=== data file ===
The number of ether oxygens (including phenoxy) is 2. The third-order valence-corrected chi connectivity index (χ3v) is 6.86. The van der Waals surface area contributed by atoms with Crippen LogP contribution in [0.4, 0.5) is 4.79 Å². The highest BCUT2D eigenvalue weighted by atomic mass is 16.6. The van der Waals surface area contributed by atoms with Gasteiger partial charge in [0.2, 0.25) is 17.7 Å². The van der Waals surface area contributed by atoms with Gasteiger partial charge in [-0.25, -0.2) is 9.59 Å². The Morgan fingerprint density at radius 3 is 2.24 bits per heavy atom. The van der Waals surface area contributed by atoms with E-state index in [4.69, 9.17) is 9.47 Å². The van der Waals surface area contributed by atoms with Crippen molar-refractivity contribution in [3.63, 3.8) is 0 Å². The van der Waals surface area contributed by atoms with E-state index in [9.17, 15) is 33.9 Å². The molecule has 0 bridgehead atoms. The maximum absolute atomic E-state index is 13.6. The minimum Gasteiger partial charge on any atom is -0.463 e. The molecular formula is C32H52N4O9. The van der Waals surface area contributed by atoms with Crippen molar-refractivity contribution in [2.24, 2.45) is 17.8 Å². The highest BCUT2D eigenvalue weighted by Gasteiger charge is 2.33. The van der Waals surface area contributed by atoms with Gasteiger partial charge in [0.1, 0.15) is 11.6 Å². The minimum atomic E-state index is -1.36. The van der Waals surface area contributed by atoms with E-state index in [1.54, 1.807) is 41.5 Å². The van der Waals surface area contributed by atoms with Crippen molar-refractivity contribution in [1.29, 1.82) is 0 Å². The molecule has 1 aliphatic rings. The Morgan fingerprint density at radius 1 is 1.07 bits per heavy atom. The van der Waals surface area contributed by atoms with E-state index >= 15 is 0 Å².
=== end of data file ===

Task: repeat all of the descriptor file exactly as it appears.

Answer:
The number of ether oxygens (including phenoxy) is 2. The third-order valence-corrected chi connectivity index (χ3v) is 6.86. The van der Waals surface area contributed by atoms with Crippen LogP contribution in [0.4, 0.5) is 4.79 Å². The highest BCUT2D eigenvalue weighted by atomic mass is 16.6. The van der Waals surface area contributed by atoms with Gasteiger partial charge in [0.2, 0.25) is 17.7 Å². The van der Waals surface area contributed by atoms with Gasteiger partial charge in [-0.25, -0.2) is 9.59 Å². The Morgan fingerprint density at radius 3 is 2.24 bits per heavy atom. The van der Waals surface area contributed by atoms with E-state index in [4.69, 9.17) is 9.47 Å². The van der Waals surface area contributed by atoms with Crippen molar-refractivity contribution in [3.63, 3.8) is 0 Å². The van der Waals surface area contributed by atoms with E-state index in [9.17, 15) is 33.9 Å². The molecule has 0 bridgehead atoms. The maximum absolute atomic E-state index is 13.6. The minimum Gasteiger partial charge on any atom is -0.463 e. The molecular formula is C32H52N4O9. The van der Waals surface area contributed by atoms with Crippen molar-refractivity contribution in [2.24, 2.45) is 17.8 Å². The highest BCUT2D eigenvalue weighted by Gasteiger charge is 2.33. The van der Waals surface area contributed by atoms with Gasteiger partial charge in [0.1, 0.15) is 11.6 Å². The minimum atomic E-state index is -1.36. The van der Waals surface area contributed by atoms with E-state index in [1.54, 1.807) is 41.5 Å². The van der Waals surface area contributed by atoms with Crippen molar-refractivity contribution in [1.29, 1.82) is 0 Å². The molecule has 1 aliphatic rings. The Morgan fingerprint density at radius 1 is 1.07 bits per heavy atom. The van der Waals surface area contributed by atoms with E-state index >= 15 is 0 Å².